NPR Chief Editor Suspended Over Harassment Allegations
National Public Radio’s (NPR) chief editor was put on leave Tuesday, after being accused of forcibly kissing two women in the 1990s.
The incidents took place during Michael Oreskes’s time as Washington bureau chief at The New York Times, according to WGNTV. Oreskes also served at The Associated Press from 2008 to 2015.
The Daily Caller News Foundation reached out to NPR and they declined to comment as “a matter of policy,” but did issue a brief statement:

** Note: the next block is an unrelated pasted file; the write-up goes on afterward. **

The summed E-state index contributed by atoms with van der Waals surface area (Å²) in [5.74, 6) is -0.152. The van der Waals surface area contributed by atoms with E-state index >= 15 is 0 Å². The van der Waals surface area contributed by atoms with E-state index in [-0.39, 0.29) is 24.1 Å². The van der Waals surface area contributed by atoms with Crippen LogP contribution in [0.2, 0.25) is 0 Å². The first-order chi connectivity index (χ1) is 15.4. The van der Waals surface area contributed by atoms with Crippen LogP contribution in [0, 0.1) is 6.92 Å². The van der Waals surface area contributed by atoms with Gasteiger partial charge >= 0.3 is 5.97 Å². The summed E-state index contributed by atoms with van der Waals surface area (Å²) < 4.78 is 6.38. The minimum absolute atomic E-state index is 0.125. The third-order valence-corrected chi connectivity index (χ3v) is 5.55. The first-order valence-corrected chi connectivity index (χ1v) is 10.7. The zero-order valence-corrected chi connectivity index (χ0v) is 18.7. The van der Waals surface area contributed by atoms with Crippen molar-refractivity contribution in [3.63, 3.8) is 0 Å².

We take these kinds of allegations very seriously. If a concern is raised, we review the matter promptly and take appropriate steps as warranted to assure a safe, comfortable and productive work environment. As a matter of policy, we do not comment about personnel matters.
The alleged victims spoke on condition of anonymity, but claimed that Oreskes forced his tongue down their throat during his stint at TheNYT.
These allegations come on the heels of MSNBC severing its ties with journalist Mark Halperin, after reports surfaced that he had sexually harassed five former female coworkers during his time with ABC.
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